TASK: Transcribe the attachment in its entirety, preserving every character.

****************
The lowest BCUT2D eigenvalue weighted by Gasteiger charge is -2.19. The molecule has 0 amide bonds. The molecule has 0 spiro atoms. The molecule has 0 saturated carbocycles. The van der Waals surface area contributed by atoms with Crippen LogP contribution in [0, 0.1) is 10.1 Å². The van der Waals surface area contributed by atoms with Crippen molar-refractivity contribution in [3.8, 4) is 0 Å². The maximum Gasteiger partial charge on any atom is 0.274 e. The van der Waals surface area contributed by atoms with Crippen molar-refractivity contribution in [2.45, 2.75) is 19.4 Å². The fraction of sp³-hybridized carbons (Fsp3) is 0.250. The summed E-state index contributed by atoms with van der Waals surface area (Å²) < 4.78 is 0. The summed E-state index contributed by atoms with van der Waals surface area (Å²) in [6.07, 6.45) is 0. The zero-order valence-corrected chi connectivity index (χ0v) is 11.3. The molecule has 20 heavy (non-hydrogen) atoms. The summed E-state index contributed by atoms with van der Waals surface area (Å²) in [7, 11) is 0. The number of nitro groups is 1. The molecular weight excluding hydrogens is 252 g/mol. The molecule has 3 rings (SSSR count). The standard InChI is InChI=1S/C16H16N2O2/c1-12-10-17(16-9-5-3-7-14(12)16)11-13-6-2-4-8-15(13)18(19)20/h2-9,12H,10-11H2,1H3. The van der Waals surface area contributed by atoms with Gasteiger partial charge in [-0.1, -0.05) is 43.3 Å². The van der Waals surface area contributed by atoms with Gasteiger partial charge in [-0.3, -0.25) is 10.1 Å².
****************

The lowest BCUT2D eigenvalue weighted by Gasteiger charge is -2.19. The molecule has 0 amide bonds. The molecule has 0 spiro atoms. The molecule has 0 saturated carbocycles. The van der Waals surface area contributed by atoms with Crippen LogP contribution in [0, 0.1) is 10.1 Å². The van der Waals surface area contributed by atoms with Crippen molar-refractivity contribution in [3.8, 4) is 0 Å². The maximum Gasteiger partial charge on any atom is 0.274 e. The van der Waals surface area contributed by atoms with Crippen molar-refractivity contribution in [2.45, 2.75) is 19.4 Å². The fraction of sp³-hybridized carbons (Fsp3) is 0.250. The summed E-state index contributed by atoms with van der Waals surface area (Å²) < 4.78 is 0. The summed E-state index contributed by atoms with van der Waals surface area (Å²) in [6.07, 6.45) is 0. The zero-order valence-corrected chi connectivity index (χ0v) is 11.3. The molecule has 20 heavy (non-hydrogen) atoms. The summed E-state index contributed by atoms with van der Waals surface area (Å²) in [7, 11) is 0. The number of nitro groups is 1. The molecular weight excluding hydrogens is 252 g/mol. The molecule has 3 rings (SSSR count). The standard InChI is InChI=1S/C16H16N2O2/c1-12-10-17(16-9-5-3-7-14(12)16)11-13-6-2-4-8-15(13)18(19)20/h2-9,12H,10-11H2,1H3. The van der Waals surface area contributed by atoms with Gasteiger partial charge in [-0.1, -0.05) is 43.3 Å². The van der Waals surface area contributed by atoms with Gasteiger partial charge in [-0.3, -0.25) is 10.1 Å².